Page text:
For each member of the board whose term of office as a director continues after the meeting, including those who are nominees for election as Class III directors, there follows information given by each concerning his or her principal occupation and business experience for at least the past five years, the names of other publicly-held companies for which he or she serves as a director or has served as a director during the past five years, his or her age and length of service as our director and the specific experience, qualifications, attributes or skills that led to the conclusion that the person should serve as a director of Curis. There are no familial relationships among any of our directors, nominees for director and executive officers. In addition to the detailed information presented below for each of our directors, we also believe that each of our directors is qualified to serve on our board and has the integrity, business acumen, knowledge and industry experience, diligence, freedom from conflicts of interest and the ability to act in the interests of our stockholders.

The following table sets forth our directors and their respective ages and positions as of December 31, 2010:

 

Name

   Age     

Position

Susan B. Bayh (1)(3)

     51      

Director

Joseph M. Davie, Ph.D., M.D.

     71      

Director

Martyn D. Greenacre (2)(3)

     69      

Director

Kenneth I. Kaitin, Ph.D. (1)(2)

     57      

Director

James R. McNab, Jr. (3)

     66      

Chairman of the Board

Daniel R. Passeri

     50      

President and Chief Executive Officer, Director

Marc Rubin, M.D. (2)

     55      

Director

James R. Tobin (1)

     66      

Director

 

(1) Member of the compensation committee.
(2) Member of the nominating and corporate governance committee.
(3) Member of the audit committee.

 

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Susan B. Bayh has served on our board since October 2000. From 1994 to 2001, Ms. Bayh served as the Commissioner of the International Commission between the United States and Canada, overseeing compliance with environmental and water level treaties for the United States-Canadian border. From 1994 to 2004, Ms. Bayh also served as Distinguished Visiting Professor at the College of Business Administration at Butler University. From 1989 to 1994, Ms. Bayh served as an attorney in the Pharmaceutical Division of Eli Lilly and Company, a pharmaceutical company. Ms. Bayh serves as a director of Dyax Corporation, Dendreon Corporation, Wellpoint, Inc. and Emmis Communications Corporation. Previously, within the past five years, Ms. Bayh served as a director of Nastech Pharmaceutical Company Inc. and MDRNA, Inc. Ms. Bayh received a J.D. from the University of Southern California Law Center and a B.A. from the University of California at Berkeley. We believe that Ms. Bayh’s qualifications to serve on our board include her experience in regulatory and compliance matters as well as her considerable experience as a director of other public companies, including companies that are focused on the research and development of cancer therapies.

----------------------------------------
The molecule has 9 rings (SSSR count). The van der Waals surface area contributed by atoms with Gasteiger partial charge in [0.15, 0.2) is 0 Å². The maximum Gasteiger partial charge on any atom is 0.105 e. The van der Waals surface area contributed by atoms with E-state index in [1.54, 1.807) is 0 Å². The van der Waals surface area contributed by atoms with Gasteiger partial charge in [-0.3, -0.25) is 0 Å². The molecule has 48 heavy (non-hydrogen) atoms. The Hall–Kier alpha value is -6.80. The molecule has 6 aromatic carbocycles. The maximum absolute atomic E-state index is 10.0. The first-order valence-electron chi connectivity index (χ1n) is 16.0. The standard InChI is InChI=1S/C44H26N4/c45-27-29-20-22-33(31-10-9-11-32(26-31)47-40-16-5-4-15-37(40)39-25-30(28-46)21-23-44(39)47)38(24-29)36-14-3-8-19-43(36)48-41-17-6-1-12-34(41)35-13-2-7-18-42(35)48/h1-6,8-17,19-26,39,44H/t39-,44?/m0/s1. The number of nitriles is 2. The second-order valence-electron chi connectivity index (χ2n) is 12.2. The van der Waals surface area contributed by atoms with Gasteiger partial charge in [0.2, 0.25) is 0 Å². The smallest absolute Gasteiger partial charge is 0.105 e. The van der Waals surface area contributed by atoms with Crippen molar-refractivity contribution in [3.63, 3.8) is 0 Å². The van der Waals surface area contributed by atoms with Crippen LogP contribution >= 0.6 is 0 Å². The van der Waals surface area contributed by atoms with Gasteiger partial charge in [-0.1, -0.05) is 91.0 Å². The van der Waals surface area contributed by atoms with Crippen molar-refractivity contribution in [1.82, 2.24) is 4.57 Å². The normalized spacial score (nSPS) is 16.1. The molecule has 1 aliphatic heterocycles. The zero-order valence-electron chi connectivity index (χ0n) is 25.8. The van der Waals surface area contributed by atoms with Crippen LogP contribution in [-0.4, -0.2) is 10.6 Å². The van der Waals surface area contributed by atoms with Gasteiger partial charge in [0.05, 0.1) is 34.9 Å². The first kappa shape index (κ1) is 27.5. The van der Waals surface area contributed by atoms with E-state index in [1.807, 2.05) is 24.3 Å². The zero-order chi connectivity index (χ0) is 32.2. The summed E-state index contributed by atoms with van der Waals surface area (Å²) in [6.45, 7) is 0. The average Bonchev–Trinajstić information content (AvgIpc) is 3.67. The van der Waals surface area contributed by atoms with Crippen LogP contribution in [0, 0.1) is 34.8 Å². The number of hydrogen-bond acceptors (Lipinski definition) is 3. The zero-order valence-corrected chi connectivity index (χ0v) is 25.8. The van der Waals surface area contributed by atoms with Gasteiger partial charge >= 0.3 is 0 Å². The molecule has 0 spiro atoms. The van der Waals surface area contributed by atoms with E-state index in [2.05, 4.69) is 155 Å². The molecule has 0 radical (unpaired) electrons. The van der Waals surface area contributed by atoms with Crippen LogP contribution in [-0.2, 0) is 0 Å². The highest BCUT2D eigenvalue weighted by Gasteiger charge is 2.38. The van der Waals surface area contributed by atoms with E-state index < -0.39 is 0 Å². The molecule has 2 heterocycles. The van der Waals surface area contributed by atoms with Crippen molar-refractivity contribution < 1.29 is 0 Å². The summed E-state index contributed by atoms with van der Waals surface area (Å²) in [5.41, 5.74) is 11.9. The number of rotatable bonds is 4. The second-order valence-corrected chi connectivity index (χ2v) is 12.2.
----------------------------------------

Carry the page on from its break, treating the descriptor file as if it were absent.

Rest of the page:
Joseph M. Davie, Ph.D., M.D. , has served on our board since July 2003. From 1993 until his retirement in 2000, Dr. Davie was the Senior Vice President of Research at Biogen, Inc. (now Biogen Idec), a biotechnology company. From 1987 to 1993, Dr. Davie held several senior positions at G.D. Searle & Co., a pharmaceutical company, including Senior Vice President of Science and Technology and President of Research and Development. Dr. Davie was professor and head of the Department of Microbiology and Immunology at Washington University School of Medicine from 1975 to 1987. Dr. Davie currently serves as a director of Stratatech Corporation and Ocera Therapeutics, Inc., privately-held biotech companies and as a director of Memorylink Corporation, a privately held electronics company. Previously, during the past five years, Dr. Davie served as a director of two public companies, Targeted Genetics Corporation and CV Therapeutics, Inc. Dr. Davie received his A.B., M.A. and Ph.D. in bacteriology from Indiana University and his M.D. from Washington University School of Medicine. We believe that Dr. Davie’s qualifications to serve on our board include his extensive experience and knowledge of oncology drug development as well as his experience as a director of other public companies.